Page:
Wednesday, June 1, 2011

Sisters Buried in the Monks’ Cemetery?

Submitted by Sister Lois Wedl

This past week, two of our Benedictine Women Service Corps volunteers, Ashley Zartner and Daisy Nevarez, showed the Sisters wonderful slides of the some of the highlights of their nine months spent with the Benedictine Sisters in Humacao, Puerto Rico, as part of the first year of the volunteer program run by the monastery. Among the slides were pictures of the graves of the first three Puerto Rican Sisters to die, Sisters Justina Diaz, Carmen del Valle (Inmaculada) and Lydia Rosa Ortiz (Providencia). As we watched, I wondered if anyone questioned why the Sisters were buried in the monks' cemetery at Monasterio San Antonio Abad in Humacao. Here's the answer!

 During the time I was Regional Superior in Puerto Rico (1964-1974), the question of a burial place for the Sisters arose. We knew that we didn't have enough room on our property for a cemetery, so I asked Father Eric Buermann, Prior of Monasterio San Antonio Abad at the time, if we Sisters could purchase a plot of land on their extensive property for a cemetery. Fr. Eric assured me he'd talk to the monks to see if that could be arranged. A few days later, he told me that he had talked to his community about our request and the answer was "No, they didn't want to sell any land to the Sisters for a cemetery."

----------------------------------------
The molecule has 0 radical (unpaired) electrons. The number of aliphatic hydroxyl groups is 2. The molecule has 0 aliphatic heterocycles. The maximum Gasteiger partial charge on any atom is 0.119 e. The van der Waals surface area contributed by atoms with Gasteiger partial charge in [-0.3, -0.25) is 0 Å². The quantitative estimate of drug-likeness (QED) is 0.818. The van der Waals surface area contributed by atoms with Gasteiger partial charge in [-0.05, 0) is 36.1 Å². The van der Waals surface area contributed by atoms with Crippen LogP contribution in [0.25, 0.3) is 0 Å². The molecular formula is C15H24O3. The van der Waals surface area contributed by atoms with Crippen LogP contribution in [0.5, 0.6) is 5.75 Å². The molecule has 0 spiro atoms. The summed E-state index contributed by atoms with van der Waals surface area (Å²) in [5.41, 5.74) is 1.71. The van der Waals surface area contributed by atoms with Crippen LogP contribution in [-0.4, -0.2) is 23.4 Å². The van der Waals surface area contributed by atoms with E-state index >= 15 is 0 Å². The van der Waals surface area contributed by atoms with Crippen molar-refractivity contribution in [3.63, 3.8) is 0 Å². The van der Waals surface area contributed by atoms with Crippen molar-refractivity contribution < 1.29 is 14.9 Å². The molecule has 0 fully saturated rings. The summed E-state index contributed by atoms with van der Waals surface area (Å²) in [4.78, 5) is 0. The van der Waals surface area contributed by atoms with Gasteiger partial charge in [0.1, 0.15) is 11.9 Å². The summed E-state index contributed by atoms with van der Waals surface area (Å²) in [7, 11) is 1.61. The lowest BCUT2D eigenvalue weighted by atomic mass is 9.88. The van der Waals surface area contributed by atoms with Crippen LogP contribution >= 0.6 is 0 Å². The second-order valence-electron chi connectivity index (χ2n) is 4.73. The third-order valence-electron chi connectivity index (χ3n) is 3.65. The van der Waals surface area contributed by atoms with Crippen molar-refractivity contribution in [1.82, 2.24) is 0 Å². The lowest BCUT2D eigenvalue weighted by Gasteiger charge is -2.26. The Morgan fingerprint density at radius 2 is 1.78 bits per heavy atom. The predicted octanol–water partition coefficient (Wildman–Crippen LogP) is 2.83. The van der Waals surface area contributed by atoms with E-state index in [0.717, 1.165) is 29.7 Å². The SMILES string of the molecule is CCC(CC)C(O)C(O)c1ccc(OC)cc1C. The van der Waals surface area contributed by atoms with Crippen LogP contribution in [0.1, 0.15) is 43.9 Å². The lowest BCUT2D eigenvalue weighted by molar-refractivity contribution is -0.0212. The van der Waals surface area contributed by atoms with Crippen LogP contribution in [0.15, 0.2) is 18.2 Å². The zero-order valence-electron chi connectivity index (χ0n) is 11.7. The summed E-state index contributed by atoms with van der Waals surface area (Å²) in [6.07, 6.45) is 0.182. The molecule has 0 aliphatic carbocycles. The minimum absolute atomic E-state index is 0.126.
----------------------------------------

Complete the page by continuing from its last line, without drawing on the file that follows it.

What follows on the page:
After a brief pause, he smiled and shared that the monks unanimously decided that they wanted the Sisters to be buried side by side with them in their cemetery. They said that it was only right that since the Sisters and the monks worked side by side during their lifetime, they should lie side by side after they died. So that's why the graves of our dear Sisters are located among those of the monks.

This gesture is just one of the many examples of how the monks and Sisters in Humacao have worked together in harmony since the Sisters' arrival in Puerto Rico in 1948. For those who don't know the early history of our communities, the monks arrived from St. John's Abbey in 1947 and asked our community to send Sisters to work with them in their missionary endeavors. The monks welcomed three Sisters on August 1, 1948, and did everything they could to help them adjust to a new world. Sisters Adeline Terhaar, superior and teacher, Jeanette Roesch, teacher, and Agnes Herwers, housekeeper and sometimes teacher, were the first to arrive.

--Sister Lois Wedl

photo: three graves of Benedictine Sisters in Puerto Rico cemetery, May 2011

To see video interviews with our Benedictine Women Service Corps volunteers, visit:

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